One way to do this is to shoot in hard light because you’ll be able to capture different shadows with a lot of contrast.

Related: Grayscale vs. monochrome photography: What are the differences?

When you edit the photo, you can also increase the highlights and decrease the shadows to create more contrast. Another way to do this is to increase the contrast slider in Lightroom.

Finding texture is another important part of using contrast.

The texture is necessary when you’re shooting monochrome portraits. It creates interest and makes the portrait more pleasing to look at.

4. Post-process

Grayscale of a person looking to the side.
Photo courtesy of Unsplash

If you choose to edit your portraits, you can make adjustments to make the photo more bold and expressive.

When you’re editing monochromatic photos, create more contrast by making the shadows darker and the highlights brighter.

Clarity is another tool that’s used to add depth. However, be careful with this tool because it’s easy to go overboard. Slowly increase the clarity slider and compare it with the original photo to ensure you don’t go too far with it.

You can also make the photo look like it was taken on a film camera by adding a small amount of grain. In most cases, grain makes the photo look blurry, but it looks stunning in black and white.

5. Get inspired

One of the best ways to improve your monochromatic portrait photography is to get inspired. Inspiration will lead to action, practice, and growth.

Since black and white portrait photography is a popular genre of photography, it’s easy to find examples.

When you’re looking at the photos, take time to notice how the portrait makes you feel and look at where the highlights and shadows are.

The following are famous black and white portraits to inspire you:

Group of people in the military.
Elvis Presley, 1958 (Photo courtesy of Elvis Presley Photos).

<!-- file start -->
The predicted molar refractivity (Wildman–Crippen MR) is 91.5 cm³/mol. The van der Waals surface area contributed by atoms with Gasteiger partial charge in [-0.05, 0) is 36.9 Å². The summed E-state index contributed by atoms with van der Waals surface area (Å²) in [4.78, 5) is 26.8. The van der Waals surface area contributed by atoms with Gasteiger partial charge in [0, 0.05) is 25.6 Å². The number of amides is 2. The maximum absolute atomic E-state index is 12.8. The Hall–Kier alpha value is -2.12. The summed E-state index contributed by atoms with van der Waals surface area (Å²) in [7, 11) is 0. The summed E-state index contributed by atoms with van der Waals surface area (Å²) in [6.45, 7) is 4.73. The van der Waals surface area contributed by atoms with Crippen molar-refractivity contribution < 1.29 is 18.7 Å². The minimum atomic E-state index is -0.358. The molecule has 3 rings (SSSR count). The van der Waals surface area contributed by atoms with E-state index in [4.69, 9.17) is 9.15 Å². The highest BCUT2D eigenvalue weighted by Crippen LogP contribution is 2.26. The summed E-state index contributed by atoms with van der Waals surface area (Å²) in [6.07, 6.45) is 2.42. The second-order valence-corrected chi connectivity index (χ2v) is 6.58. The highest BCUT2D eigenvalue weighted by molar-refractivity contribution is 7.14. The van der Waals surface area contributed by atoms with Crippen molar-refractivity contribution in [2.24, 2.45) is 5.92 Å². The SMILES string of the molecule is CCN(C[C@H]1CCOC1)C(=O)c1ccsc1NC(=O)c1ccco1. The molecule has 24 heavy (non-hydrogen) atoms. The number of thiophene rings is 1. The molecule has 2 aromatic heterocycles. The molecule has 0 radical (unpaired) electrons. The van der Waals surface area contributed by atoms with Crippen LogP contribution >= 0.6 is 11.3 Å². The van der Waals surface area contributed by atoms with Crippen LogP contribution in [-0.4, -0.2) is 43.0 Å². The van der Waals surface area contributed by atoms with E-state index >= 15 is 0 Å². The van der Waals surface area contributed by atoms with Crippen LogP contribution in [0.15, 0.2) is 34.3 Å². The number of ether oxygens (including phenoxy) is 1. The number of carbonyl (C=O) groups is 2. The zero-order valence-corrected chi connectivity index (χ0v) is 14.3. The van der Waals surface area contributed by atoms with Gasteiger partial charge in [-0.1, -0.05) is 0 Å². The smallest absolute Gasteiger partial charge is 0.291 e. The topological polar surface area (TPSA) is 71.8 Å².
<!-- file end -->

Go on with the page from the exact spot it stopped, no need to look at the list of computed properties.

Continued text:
Three people with bruises.
Darwin James, John Poe, and Arthur Wheeler after a snowball fight, 1983 (Photo courtesy of Princeton).
Selective focus on a person leaning on a bar.
Sarko (Photo courtesy of Ben Roffelsen)
Identical twins.
Identical twins (Photo courtesy of Diane Arbus).

Black and white photography quotes

“To see in color is a delight for the eye but to see in black and white is a delight for the soul.” – Andri Cauldwell

“Black and white photography must play strongly to the imagination of the viewer. This often means taking advantage of the power of graphic design that can occur when an image is composed only in monochrome.” – Harold Davis

“Color is descriptive. Black and white is interpretive.” – Elliott Erwitt

“When you photograph people in color, you photograph their clothes. But when you photograph people in black and white, you photograph their souls!” – Ted Grant


Great black and white portraits can be taken straight out of the camera and can also be fine-tuned in post-processing. Regardless of the method you choose, applying these tips will help you take better monochromatic portraits.

More resources:

Featured photo by David Em/Portraits Refined.